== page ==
All of Clemson’s pro baseball alumni have concluded their seasons, and a football bye week feels like the perfect time to recap those seasons. This will come at you in several parts, broken up by levels on the MLB organizational ladder, because there are 25 former Tigers who have played in the professional ranks. Today, we begin with a look at the guys at the top of the food chain—the handful of players who finished the season as regular contributors at the big league level…
Mike Freeman, Seattle Mariners
Freeman finally broke through after six full seasons as a minor league player, appearing in 21 games at the big league level with Arizona and Seattle. After a brief eight-game stint with the Diamondbacks, Freeman was designated for assignment in late July and picked up by the Mariners less than a week later. The majority of his season was spent in AAA in both organizations, where he slashed .314/.385/.419 in 503 plate appearances. His strong season at the dish granted him 24 plate appearances in the big leagues, and he responded with a .227/.292/.273 slash line. Freeman started twice, including a two-hit performance on the season’s final day.
Dominic Leone, Arizona Diamondbacks
The right-handed reliever was shipped back-and-forth seven different times between AAA Reno to the Diamondbacks in 2016. He still hasn’t rediscovered the form he displayed as a borderline dominant force for Seattle’s pen in 2014, but it was a slight bounceback year for Leone at the major league level. He posted a 6.33 ERA over 25 appearances with an astronomical 2.11 WHIP—not the most impressive numbers, but still improvements over what he did in 2015. Leone may be accurately described as a “AAAA” player that may struggle in the bigs and do well in AAA, as he displayed this season with a 5-2 record and a 3.34 ERA for Reno.
Brad Miller, Tampa Bay Rays
The most impressive thing about Miller’s 2016 season in Tampa is his newly discovered power stroke. His 30 homers in 601 plate appearances with the Rays is one more than he had in more than three times the plate appearances in Seattle. Miller added six triples, scored 73 runs, and posted a .243/.304/.482 slash line in a career-best 152 games. He was worth 1.6 wins above replacement for the Rays this season, even as a below-average defender at both shortstop and first base. Suffice it to say Miller experienced a mini-breakthrough this season, and if he builds on it, he could become a household name in 2017.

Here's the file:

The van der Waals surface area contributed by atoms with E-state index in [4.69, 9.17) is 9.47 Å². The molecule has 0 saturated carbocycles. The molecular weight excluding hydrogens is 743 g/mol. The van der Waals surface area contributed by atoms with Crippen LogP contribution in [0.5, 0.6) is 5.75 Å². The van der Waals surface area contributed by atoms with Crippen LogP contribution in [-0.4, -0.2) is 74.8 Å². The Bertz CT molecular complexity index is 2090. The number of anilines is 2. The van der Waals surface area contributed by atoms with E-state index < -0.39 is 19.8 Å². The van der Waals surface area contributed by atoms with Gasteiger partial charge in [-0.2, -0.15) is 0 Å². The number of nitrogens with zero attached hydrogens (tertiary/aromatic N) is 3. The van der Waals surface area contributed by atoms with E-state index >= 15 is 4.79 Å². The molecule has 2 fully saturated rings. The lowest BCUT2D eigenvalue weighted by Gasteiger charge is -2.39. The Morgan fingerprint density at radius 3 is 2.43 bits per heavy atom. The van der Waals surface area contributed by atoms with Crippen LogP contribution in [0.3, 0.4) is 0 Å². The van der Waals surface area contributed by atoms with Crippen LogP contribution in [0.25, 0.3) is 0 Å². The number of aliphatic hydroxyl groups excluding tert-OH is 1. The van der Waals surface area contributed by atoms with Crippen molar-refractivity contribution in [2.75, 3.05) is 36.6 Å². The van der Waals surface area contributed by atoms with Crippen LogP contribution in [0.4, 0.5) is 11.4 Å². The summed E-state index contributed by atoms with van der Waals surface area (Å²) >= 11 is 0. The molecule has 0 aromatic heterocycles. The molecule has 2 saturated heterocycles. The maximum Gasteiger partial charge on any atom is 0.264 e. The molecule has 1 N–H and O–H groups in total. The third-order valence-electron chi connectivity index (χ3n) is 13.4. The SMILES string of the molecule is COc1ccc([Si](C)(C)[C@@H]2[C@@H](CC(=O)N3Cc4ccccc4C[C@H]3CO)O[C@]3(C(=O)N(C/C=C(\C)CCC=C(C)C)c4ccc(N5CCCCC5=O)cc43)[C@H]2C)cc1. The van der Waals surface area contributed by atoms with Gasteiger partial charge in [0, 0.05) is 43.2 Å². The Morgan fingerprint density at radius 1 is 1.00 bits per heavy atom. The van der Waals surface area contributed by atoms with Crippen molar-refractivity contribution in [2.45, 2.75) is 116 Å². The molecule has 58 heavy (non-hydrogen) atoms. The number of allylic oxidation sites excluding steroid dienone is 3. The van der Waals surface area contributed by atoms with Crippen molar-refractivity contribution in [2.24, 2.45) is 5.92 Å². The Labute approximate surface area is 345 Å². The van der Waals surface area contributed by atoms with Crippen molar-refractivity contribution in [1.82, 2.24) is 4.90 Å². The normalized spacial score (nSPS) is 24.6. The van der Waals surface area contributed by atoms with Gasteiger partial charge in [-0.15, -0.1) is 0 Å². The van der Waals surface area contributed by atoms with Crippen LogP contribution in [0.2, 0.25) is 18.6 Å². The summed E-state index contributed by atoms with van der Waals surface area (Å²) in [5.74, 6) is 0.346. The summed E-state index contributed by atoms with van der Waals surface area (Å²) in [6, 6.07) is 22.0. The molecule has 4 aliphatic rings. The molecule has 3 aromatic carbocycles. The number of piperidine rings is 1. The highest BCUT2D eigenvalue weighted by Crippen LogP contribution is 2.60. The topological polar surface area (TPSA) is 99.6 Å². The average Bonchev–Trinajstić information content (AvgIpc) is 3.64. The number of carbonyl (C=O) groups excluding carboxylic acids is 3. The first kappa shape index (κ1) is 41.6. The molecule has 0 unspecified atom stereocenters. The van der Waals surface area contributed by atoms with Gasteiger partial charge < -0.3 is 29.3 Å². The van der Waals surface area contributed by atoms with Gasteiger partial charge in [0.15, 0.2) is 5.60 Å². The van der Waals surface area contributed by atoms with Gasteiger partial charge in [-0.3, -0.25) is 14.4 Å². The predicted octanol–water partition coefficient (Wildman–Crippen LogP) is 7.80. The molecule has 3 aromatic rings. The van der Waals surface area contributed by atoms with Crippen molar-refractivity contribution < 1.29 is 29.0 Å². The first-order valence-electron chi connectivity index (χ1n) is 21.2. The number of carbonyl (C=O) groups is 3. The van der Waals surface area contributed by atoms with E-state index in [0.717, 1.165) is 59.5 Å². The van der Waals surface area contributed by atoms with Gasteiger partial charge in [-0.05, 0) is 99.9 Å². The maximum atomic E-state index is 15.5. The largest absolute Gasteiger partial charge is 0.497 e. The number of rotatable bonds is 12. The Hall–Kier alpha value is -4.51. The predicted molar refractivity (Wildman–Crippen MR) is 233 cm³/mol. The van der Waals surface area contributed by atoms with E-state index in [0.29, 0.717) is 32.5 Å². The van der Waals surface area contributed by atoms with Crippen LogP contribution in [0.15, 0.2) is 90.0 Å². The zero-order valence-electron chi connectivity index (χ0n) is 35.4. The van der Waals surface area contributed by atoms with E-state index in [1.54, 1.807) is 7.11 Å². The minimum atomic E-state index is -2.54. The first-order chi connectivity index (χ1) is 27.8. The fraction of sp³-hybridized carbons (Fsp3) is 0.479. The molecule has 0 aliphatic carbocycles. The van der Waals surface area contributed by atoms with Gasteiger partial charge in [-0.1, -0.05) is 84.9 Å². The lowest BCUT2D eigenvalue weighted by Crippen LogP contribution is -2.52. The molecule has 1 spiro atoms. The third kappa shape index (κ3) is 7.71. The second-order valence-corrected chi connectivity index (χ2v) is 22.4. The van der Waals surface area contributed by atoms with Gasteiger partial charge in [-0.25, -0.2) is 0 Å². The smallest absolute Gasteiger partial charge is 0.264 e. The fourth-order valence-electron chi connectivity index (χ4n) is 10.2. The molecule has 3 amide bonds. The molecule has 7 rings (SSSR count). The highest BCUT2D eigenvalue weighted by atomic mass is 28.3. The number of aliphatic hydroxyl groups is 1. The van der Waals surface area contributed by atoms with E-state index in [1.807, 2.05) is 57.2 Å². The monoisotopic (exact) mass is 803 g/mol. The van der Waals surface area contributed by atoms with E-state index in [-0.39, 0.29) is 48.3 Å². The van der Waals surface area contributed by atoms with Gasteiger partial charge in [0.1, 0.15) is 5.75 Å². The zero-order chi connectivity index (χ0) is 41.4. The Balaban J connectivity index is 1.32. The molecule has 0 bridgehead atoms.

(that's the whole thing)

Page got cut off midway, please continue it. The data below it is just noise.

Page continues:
Richie Shaffer, Tampa Bay Rays
In the final two months of the season, Shaffer spent almost as much time with the Rays (18 games) as he did with the AAA Durham Bulls (19). His numbers with the big league club weren’t bad by any standard, as his slash line of .250/.315/.438 looks similar to many everyday players across the league. Shaffer had seven extra-base hits in 20 games with the Mariners this season and managed to slice a sliver off of his strikeout rate. In fact, Shaffer posted better numbers in the big leagues than he did in Durham—perhaps the best explanation for why it took him so long to join the Rays in 2016.
Tony Sipp, Houston Astros
There’s no better way to say it: Sipp took quite a step backwards in 2016. He had a 1-2 record—not the end of the world—with a 4.95 ERA in 60 appearances for the Astros. This is from a guy who had a sub-2.00 ERA last season when the Astros made a Cinderella run to the postseason. At one point, Sipp wasn’t even being considered in any high-leverage positions, but he did seem to reclaim that role as the late-game lefty specialist of choice down the stretch. Fielding-independent numbers suggest he actually pitched worse than his ERA, his walk and hit rates were up, and his strikeout rate dipped below double digits for the first time in four seasons.
—Photo Credit: Kim Klement-USA TODAY Sports